Can Biosimilars Help Achieve the Goals of US Health Care Reform?

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The US Patient Protection and Affordable Care Act (ACA), which became law on March 23, 2010, aims to meet 3 goals: expand health care coverage, contain costs, and improve health care quality. Patient access to affordable biologics are an integral part of improved patient care despite their being more costly to manufacture and thereby potentially increasing drug costs. Biologics are also effective alternatives to more expensive interventions, explained investigators led by Ralph Boccia, MD, of the Center for Cancers and Blood Disorders in Bethesda, Maryland.

Biosimilars are a less costly version of approved biopharmaceuticals that are biologically similar to the reference drug. This combination of characteristics could increase access, lower costs, yet still offer the same therapeutic effects. In this review, Dr Boccia’s team evaluates health care reform progress under the ACA and the potential impact of biosimilar use on patient care and the goals of the ACA.

The current controversy regarding the ACA notwithstanding, the investigators conclude that biosimilars have the potential to play a significant role in the continued efforts to reform the US health care system.

Cancer Management and Research
Cancer Management and Research

Abstract: The US Patient Protection and Affordable Care Act (ACA) aims to expand health care coverage, contain costs, and improve health care quality. Accessibility and affordability of innovative biopharmaceuticals are important to the success of the ACA. As it is substantially more difficult to manufacture them compared with small-molecule drugs, many of which have generic alternatives, biologics may increase drug costs. However, biologics offer demonstrated improvements in patient care that can reduce expensive interventions, thus lowering net health care costs. Biosimilars, which are highly similar to their reference biologics, cost less than the originators, potentially increasing access through reduced prescription drug costs while providing equivalent therapeutic results. This review evaluates 1) the progress made toward enacting health care reform since the passage of the ACA and 2) the role of biosimilars, including the potential impact of expanded biosimilar use on access, health care costs, patient management, and outcomes. Barriers to biosimilar adoption in the USA are noted, including low awareness and financial disincentives relating to reimbursement. The evaluated evidence suggests that the ACA has partly achieved some of its aims; however, the opportunity remains to transform health care to fully achieve reform. Although the future is uncertain, increased use of biosimilars in the US health care system could help achieve expanded access, control costs, and improve the quality of care.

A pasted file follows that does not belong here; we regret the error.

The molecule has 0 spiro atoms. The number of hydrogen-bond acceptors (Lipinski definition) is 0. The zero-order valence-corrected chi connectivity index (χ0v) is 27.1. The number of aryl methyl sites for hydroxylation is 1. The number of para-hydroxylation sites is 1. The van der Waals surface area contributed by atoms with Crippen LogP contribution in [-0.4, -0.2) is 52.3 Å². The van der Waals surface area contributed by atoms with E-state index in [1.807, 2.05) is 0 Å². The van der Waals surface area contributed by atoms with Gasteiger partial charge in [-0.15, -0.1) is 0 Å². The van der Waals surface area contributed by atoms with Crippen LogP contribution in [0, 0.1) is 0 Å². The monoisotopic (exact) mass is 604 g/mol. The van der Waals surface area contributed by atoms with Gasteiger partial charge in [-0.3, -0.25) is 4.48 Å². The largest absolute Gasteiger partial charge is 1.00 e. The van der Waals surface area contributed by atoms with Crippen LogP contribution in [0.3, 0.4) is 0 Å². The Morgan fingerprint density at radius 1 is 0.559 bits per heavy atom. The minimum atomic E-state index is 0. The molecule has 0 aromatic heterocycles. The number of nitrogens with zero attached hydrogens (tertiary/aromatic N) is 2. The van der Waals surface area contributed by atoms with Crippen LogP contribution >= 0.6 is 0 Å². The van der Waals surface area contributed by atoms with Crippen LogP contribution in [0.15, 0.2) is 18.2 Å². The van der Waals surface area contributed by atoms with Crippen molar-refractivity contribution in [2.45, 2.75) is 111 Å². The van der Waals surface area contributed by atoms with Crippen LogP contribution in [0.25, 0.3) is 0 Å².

Keywords: Affordable Care Act, biologics, health policy, patient care, access 

INTRODUCTION TO HEALTH CARE REFORM IN THE USA

The Patient Protection and Affordable Care Act (ACA), which became a law in the USA on March 23, 2010,1 aims to solve long-standing challenges the US health care system is facing related to access, affordability, and quality of care.2 Although the ACA is under scrutiny from the current US administration, its aims to expand coverage, contain costs (despite additional coverage-based use), and improve health care quality3 are likely to continue under a revised health care act, even if repealed and replaced. The ACA, as it stands, is intended to make health care more affordable for families, seniors, businesses, and taxpayers alike and to facilitate coverage of previously uninsured Americans, as well as those whose insurance coverage is still inadequate.4 Addressing access to and affordability of innovative biopharmaceuticals is an important part of the ACA. Of particular interest is the role of biosimilars in improving access and patient care.

Biosimilars are medicinal products demonstrated to be highly similar to an already-approved biological product.5,6 Unlike generics of small molecules, which are relatively easy to produce and do not require clinical trials for regulatory approval, biologics cannot be duplicated because of the complexity in the manufacturing process. In addition, unlike generics, clinical trials are required for biosimilars to demonstrate product biosimilarity. The ACA amended the Public Health Service Act to create a tailored licensure pathway for biological products that are demonstrated to be “biosimilar” to or “interchangeable” with a biological product already licensed by the US Food and Drug Administration (FDA). This pathway has been defined in the Biologics Price Competition and Innovation Act (2009)5 and has opened the door to increased therapeutic options in the armorarium of patient care.  

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